You even get a daily snapshot of what's going on in your business, so you can see on a single screen each task you need to complete for the day.

Not bad, right?

Learn more about Iris Works

We Recommend

How to Simplify the Business Side of Photography

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I think we can all agree that the fun part of being a photographer is taking photos and interacting with clients.

I think we can also agree that the less-than-fun aspects of photography are all the business tasks that seem to take up so much of the day.

You know, managing tasks, creating contracts, following up on leads, and so forth. 

These are necessary evils of the self-employed photographer, no matter how much time they eat up over the course of the day. 

But what if I told you that there's a way you can simplify the business side of photography and spend much less time managing your studio and much more time actually taking photos?

The big secret, you ask?

It's called Iris Works.

Iris Works Gets You Organized

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I've been called a lot of things in my life, but organized is not one of them.

The life of a photographer and a business owner is a busy one, and things just always seem to pile up. I'm sure you know the feeling!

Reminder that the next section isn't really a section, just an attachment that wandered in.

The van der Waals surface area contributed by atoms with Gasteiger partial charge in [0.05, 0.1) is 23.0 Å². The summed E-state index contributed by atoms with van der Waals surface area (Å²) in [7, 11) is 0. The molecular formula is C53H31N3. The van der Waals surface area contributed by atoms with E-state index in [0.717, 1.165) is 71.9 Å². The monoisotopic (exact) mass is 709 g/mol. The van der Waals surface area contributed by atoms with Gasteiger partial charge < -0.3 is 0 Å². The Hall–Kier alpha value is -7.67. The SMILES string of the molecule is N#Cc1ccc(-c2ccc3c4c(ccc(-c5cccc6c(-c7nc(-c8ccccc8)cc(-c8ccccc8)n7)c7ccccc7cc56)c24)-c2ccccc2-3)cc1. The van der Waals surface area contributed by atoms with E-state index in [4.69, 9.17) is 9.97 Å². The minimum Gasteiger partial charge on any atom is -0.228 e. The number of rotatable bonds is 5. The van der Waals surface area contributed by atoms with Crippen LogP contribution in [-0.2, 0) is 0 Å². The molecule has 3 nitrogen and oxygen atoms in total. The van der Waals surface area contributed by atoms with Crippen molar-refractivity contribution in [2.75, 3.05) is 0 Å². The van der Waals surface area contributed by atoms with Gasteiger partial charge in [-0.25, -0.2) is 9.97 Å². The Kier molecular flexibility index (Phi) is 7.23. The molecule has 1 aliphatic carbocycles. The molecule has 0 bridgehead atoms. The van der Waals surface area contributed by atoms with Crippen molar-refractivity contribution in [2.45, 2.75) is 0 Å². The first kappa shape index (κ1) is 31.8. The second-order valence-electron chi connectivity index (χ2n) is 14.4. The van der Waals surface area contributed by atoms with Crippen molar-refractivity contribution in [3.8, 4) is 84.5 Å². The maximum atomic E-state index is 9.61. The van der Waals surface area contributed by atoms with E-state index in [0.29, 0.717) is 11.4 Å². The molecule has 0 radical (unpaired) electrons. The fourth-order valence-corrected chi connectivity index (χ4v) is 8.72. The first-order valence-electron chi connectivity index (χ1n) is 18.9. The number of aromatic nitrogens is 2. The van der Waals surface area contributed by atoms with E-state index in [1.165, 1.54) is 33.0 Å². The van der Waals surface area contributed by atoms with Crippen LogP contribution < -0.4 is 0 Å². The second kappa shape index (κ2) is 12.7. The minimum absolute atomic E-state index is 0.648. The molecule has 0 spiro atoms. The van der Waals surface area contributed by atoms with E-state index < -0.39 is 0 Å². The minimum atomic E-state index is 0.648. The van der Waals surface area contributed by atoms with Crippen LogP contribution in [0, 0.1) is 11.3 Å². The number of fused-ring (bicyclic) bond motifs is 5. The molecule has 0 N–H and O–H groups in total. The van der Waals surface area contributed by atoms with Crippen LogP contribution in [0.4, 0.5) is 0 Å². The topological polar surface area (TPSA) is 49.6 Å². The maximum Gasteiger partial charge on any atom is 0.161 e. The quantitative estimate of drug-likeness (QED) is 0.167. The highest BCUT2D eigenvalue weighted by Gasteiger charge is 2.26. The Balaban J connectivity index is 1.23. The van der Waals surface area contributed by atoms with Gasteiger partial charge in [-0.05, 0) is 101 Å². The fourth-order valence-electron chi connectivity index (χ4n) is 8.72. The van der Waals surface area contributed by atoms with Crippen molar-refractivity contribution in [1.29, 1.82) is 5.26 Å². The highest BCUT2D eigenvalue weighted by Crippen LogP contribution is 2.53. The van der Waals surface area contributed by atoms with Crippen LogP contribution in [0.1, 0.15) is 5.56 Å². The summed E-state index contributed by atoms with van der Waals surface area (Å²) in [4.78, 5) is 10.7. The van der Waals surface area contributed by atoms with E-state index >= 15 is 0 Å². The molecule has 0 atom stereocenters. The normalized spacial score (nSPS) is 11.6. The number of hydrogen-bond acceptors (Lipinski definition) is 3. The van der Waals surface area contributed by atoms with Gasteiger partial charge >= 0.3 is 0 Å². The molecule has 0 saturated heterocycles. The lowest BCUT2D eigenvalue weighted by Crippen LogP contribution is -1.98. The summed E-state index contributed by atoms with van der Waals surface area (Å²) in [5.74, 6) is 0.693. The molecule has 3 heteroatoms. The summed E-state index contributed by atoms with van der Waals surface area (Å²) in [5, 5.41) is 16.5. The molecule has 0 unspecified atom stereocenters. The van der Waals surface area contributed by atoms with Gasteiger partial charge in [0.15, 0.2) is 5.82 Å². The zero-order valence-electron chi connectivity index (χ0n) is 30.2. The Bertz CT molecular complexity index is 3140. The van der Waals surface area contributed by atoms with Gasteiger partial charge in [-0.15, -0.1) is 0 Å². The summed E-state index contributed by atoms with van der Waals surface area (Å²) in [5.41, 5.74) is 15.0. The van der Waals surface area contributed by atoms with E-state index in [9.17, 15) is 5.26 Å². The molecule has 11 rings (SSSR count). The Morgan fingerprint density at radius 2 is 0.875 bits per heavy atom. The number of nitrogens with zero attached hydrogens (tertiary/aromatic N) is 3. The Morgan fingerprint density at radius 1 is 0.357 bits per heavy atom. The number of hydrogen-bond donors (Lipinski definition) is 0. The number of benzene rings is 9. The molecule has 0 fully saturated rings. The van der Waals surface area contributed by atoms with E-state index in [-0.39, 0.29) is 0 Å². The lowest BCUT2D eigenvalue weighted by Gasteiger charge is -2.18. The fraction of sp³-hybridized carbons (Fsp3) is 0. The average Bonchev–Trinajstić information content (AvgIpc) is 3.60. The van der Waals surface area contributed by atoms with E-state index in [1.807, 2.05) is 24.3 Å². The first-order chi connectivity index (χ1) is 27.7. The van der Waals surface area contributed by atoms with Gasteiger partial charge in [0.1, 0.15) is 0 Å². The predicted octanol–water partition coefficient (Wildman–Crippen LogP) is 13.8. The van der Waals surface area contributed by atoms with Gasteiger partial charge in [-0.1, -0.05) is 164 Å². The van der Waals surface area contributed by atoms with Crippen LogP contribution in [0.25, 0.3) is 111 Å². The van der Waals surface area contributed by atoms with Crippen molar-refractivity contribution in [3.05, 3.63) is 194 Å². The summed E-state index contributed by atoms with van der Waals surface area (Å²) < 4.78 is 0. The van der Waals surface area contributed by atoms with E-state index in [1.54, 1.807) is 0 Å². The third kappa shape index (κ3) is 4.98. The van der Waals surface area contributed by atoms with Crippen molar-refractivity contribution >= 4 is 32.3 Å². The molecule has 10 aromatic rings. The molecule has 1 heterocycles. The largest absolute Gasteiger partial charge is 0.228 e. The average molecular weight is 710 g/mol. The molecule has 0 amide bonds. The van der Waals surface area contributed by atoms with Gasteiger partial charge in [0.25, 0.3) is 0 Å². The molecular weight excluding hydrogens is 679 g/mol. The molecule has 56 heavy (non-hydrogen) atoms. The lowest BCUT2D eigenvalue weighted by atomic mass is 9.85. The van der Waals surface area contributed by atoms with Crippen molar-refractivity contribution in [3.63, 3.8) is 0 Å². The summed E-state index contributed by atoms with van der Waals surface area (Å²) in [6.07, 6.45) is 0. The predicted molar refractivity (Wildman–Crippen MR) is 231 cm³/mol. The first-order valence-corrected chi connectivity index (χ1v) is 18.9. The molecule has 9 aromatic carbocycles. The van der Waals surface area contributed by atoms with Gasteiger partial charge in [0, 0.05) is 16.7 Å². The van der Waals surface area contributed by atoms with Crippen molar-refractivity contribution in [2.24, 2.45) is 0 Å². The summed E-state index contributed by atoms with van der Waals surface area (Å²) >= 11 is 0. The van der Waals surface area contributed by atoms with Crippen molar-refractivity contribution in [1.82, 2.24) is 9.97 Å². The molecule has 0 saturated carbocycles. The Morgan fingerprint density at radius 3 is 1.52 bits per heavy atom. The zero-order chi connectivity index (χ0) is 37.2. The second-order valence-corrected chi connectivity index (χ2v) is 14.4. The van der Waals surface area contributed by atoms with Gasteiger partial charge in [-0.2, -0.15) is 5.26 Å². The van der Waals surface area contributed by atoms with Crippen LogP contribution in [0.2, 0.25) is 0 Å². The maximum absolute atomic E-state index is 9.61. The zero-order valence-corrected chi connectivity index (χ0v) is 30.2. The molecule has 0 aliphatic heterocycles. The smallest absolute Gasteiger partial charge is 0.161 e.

That's what's so great about Iris Works - it gets you organized so that you don't waste precious time trying to remember what you're doing today or what invoices still need to be sent out.

Iris Works gives you a studio dashboard where you can see your entire business life all on one page. And when I say "your entire business life," I mean it!

There's immediate access to your to-do list, your calendar, and what projects you're working on. Heck, it'll even tell you what the weather will be like for your shoot tomorrow.

That means that in just a few seconds of interacting with the dashboard, you know exactly what's going on that day to keep you on track.

Speaking of Keeping on Track...

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Iris Works includes many handy features, including one called Workflows that keeps you at the point of the spear, so to speak, that way no important task ever passes you by again.

You can set up timelines so you tackle necessary tasks in a timely fashion and manage the to-do lists I mentioned above, complete with due dates so you know what needs to be done and when.